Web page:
The State of Wright: Martin House Gardener's Cottage
Status: Open for tours
Location: Martin campus
History: Darwin Martin requested that Wright design a home for his gardener. The result is a fine example of the small scale houses Wright first developed in the beginning of his Prairie period. Its modest exterior walls are clothed in stucco (instead of brick like the rest of the complex). The Restoration Corporation’s acquisition of the cottage was the final piece of the puzzle needed to make the estate whole. As the sixth building on the site (it faces Woodward Avenue), it was designed by Wright but not actually built until 1909. A recent owner, Greg Kinsman, restored the cottage’s cozy interiors, and added a family room.
Significance: The inclusion of a gardener’s residence in the Martin House complex attests to the importance of the extensive gardens and grounds on the site. It’s said that the Martin family gardener was tasked with providing fresh flowers daily for each room in the Martin House.
What to look for: The windows contain ribbons of art glass, although their design is simpler than others in the complex. Be sure to stand outside to observe where the original cottage ended before the family room was added.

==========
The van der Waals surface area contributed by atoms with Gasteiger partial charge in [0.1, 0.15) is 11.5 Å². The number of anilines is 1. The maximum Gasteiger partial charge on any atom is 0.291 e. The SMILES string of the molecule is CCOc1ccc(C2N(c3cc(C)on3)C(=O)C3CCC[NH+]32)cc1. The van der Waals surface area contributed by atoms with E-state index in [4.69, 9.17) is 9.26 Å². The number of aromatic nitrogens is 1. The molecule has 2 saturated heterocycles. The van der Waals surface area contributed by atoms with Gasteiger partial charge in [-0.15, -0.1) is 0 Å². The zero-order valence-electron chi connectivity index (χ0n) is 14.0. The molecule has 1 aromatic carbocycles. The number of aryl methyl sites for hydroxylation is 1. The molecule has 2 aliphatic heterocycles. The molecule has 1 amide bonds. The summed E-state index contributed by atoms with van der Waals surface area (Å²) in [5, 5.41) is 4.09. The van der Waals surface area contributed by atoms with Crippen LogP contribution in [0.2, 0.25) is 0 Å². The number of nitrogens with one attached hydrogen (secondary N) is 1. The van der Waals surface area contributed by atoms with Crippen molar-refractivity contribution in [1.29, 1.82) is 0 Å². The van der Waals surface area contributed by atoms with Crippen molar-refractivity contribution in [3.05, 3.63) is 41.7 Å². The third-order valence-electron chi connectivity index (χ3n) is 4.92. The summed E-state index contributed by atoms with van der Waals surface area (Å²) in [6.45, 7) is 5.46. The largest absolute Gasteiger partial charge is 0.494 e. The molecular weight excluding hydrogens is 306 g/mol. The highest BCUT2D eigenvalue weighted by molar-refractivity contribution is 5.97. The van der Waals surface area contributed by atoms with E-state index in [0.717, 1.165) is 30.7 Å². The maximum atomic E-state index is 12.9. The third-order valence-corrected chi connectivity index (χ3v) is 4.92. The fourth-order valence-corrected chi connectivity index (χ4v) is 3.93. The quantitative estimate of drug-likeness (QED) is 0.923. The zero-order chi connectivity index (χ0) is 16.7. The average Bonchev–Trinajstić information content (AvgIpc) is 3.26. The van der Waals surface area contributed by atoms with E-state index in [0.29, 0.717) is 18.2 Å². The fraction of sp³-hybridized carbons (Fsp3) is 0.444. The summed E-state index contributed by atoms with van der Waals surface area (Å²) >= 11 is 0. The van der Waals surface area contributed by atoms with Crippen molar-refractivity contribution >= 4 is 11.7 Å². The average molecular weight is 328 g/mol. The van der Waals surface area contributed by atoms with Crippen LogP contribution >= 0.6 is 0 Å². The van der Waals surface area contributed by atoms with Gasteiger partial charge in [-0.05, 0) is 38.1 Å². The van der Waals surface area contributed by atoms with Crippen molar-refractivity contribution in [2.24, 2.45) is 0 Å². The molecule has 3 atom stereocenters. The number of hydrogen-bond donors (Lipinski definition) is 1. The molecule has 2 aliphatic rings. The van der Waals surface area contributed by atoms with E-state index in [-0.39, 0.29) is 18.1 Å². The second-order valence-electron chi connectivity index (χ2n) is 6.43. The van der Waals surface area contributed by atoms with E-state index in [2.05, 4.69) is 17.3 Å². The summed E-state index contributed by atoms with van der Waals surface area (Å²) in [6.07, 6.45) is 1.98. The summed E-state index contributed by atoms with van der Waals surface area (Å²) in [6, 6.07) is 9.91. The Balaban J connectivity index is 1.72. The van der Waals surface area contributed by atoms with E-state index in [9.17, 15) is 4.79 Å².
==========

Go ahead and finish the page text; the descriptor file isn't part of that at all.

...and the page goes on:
Comments: The Martin estate was a unique commission for Wright as it includes designs for at least three levels of socio-economic housing: affluent (the Martin House), middle class (the Barton House), and working class (the gardener’s cottage, the carriage house apartment, and the servants’ rooms in the main house).
Over the next two weeks we will post a series that organizes each Wright gem by location, history, what should be seen, and additional information that may pique visitor interest. There are many more resources, including guided tours for most sites, excluding the private homes. It is hoped that this guide will inspire readers to see firsthand the reasons why visitors from all over the world make the trip to Buffalo to experience Frank Lloyd Wright.